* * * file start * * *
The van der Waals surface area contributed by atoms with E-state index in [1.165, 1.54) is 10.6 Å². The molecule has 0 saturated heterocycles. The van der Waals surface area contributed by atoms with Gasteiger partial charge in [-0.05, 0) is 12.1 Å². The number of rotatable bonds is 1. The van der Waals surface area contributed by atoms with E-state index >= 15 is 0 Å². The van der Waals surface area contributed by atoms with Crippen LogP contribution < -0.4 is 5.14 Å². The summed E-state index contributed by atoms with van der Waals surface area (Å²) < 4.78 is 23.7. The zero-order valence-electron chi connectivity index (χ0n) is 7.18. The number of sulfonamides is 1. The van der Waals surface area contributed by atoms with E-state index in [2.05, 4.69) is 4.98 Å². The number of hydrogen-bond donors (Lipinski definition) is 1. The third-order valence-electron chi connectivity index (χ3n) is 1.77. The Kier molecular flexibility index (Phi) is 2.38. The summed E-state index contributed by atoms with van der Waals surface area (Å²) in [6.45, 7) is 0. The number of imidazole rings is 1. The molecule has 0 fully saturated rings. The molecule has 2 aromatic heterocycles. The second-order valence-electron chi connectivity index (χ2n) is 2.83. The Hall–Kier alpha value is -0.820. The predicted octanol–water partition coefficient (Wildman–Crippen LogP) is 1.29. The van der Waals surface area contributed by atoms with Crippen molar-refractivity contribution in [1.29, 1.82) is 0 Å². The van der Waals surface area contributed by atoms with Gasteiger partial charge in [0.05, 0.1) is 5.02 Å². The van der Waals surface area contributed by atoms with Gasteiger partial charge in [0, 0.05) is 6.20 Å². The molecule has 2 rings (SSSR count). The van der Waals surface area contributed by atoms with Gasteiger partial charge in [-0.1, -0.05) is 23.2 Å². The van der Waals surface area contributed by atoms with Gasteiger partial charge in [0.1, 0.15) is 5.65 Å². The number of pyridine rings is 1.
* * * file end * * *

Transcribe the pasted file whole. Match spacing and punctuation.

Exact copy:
The van der Waals surface area contributed by atoms with E-state index in [1.165, 1.54) is 10.6 Å². The molecule has 0 saturated heterocycles. The van der Waals surface area contributed by atoms with Gasteiger partial charge in [-0.05, 0) is 12.1 Å². The number of rotatable bonds is 1. The van der Waals surface area contributed by atoms with E-state index >= 15 is 0 Å². The van der Waals surface area contributed by atoms with Crippen LogP contribution < -0.4 is 5.14 Å². The summed E-state index contributed by atoms with van der Waals surface area (Å²) < 4.78 is 23.7. The zero-order valence-electron chi connectivity index (χ0n) is 7.18. The number of sulfonamides is 1. The van der Waals surface area contributed by atoms with E-state index in [2.05, 4.69) is 4.98 Å². The number of hydrogen-bond donors (Lipinski definition) is 1. The third-order valence-electron chi connectivity index (χ3n) is 1.77. The Kier molecular flexibility index (Phi) is 2.38. The summed E-state index contributed by atoms with van der Waals surface area (Å²) in [6.45, 7) is 0. The number of imidazole rings is 1. The molecule has 0 fully saturated rings. The molecule has 2 aromatic heterocycles. The second-order valence-electron chi connectivity index (χ2n) is 2.83. The Hall–Kier alpha value is -0.820. The predicted octanol–water partition coefficient (Wildman–Crippen LogP) is 1.29. The van der Waals surface area contributed by atoms with Crippen molar-refractivity contribution in [1.29, 1.82) is 0 Å². The van der Waals surface area contributed by atoms with Gasteiger partial charge in [0.05, 0.1) is 5.02 Å². The van der Waals surface area contributed by atoms with Gasteiger partial charge in [0, 0.05) is 6.20 Å². The molecule has 2 rings (SSSR count). The van der Waals surface area contributed by atoms with Gasteiger partial charge in [-0.1, -0.05) is 23.2 Å². The van der Waals surface area contributed by atoms with Gasteiger partial charge in [0.1, 0.15) is 5.65 Å². The number of pyridine rings is 1.